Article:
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Help: How about the Dulcimer

22 Nov 99 - 06:59 AM (#139449)
Subject: Help: How about the Dulcimer

I should like to refresh this thread under a slightly more engaging title than the evidently not very catchy "James Tunnicliff" heading that I tried a few days ago. Hope that's alright, please advise if I'm getting the etiquette wrong. Here's my original message:

Can I please forward this request sent to a local history list in England.

Thanks, Malcolm Smith.

From: Susan Hoyle Subject: "How about the dulcimer" To: VICTORIA@LISTSERV.INDIANA.EDU

Please forgive any cross-postings.

I am trying to trace a song which was printed in England in 1856 or possibly 1857. It was called "How about the dulcimer", and although I have a passing reference to its being printed, I have no idea whether it was words only ("to be sung to the tune of 'xyz' "), or tune only, or both. It was by a farm labourer called James Tunnicliff, who lived near Abbots Bromley (a farmer called Charlesworth paid for the printing); I don't know where it was printed, but a local place seems likely---Rugeley or Stafford perhaps, or even Abbots Bromley itself? And having it printed may not be the same as 'published': perhaps the song/tune/verse got no further than the Charlesworths' parlour---though I would expect it was printed in order for it to have a wider circulation than that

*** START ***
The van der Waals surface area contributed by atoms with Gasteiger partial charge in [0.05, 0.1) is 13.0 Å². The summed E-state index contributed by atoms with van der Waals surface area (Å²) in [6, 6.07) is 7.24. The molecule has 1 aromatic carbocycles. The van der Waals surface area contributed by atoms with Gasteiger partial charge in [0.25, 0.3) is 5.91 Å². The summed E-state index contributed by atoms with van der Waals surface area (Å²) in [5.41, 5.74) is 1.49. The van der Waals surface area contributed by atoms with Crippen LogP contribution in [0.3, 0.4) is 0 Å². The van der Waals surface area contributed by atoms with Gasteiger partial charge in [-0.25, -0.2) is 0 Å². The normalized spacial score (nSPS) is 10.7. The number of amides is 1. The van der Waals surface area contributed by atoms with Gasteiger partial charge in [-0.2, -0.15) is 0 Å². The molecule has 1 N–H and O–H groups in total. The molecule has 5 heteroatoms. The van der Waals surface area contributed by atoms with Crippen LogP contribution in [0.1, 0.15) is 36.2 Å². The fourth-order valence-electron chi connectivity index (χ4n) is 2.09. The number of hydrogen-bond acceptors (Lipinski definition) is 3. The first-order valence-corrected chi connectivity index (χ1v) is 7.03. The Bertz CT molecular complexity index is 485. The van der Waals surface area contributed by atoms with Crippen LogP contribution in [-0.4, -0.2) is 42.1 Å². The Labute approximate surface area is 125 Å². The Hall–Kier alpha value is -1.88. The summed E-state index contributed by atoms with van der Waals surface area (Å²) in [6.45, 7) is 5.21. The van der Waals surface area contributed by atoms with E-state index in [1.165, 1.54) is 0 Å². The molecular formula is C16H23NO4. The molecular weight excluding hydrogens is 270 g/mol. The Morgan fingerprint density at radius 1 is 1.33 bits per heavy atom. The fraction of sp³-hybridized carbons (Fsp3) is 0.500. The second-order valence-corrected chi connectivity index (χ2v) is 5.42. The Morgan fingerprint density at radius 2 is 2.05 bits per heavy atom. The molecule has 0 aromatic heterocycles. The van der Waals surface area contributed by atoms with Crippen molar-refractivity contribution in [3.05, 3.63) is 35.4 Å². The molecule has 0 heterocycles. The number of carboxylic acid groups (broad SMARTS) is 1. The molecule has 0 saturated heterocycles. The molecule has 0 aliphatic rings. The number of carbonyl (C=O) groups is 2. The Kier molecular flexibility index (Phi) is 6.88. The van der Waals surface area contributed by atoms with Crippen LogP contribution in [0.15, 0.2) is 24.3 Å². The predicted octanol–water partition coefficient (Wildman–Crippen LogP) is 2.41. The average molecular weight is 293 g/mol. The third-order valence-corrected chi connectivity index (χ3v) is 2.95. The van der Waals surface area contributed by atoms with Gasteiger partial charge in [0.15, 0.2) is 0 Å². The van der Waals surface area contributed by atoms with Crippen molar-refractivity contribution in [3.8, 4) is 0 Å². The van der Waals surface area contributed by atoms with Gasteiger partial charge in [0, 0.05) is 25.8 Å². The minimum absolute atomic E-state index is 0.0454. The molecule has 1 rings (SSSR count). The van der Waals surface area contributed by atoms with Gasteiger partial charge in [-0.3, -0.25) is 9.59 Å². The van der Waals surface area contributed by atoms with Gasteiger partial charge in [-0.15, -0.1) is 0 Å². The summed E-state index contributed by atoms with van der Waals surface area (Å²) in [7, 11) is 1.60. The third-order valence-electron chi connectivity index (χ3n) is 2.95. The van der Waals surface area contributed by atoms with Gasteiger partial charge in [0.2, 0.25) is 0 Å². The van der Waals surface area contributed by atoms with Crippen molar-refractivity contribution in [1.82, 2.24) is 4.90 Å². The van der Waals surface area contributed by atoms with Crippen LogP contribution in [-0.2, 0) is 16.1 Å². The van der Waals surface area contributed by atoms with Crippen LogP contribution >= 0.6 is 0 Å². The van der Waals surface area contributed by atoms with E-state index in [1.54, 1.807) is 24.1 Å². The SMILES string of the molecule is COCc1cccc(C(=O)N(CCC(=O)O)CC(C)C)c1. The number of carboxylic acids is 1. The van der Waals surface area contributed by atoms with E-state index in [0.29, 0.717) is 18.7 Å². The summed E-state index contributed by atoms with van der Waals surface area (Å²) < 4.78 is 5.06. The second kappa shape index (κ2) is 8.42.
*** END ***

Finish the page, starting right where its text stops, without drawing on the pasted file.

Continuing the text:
Further---I have seen references to the dulcimer in connection with the Horn Dance at Abbots Bromley. I know of no connection between the people I have mentioned and the dance, although they must have known about it and seen it, perhaps even taken part. But the song "How about the dulcimer" may have been written with the dance in mind---or maybe not. .

22 Nov 99 - 01:53 PM (#139587)
Subject: RE: Help: How about the Dulcimer
From: Les B

Do you know if it refers to the hammered dulcimer, or to the lap/strumed/Appalachian dulcimer ?

22 Nov 99 - 02:11 PM (#139591)
Subject: RE: Help: How about the Dulcimer
From: McGrath of Harlow

England that time, it'd have to be a real dulcimer, ie hammered (that's not to be rude about the "Appalachian Dulcimer", which is a lovely instrument; but calling it a "dulcimer" is a bit like calling a harmonica a "Harp" - an affectionate nickname.

22 Nov 99 - 02:24 PM (#139596)
Subject: RE: Help: How about the Dulcimer
From: Bert

Hi Malcolm, Welcome to Mudcat, We're not too strong on the etiquette thing around here. It's a matter of 'whatever does the job'. A "Lyr Req:" prefix might help a little in letting folks know that you are looking for words, but it's not enforced.

I don't know of the song. Sounds like a local thing. I guess you've already tried the local libraries.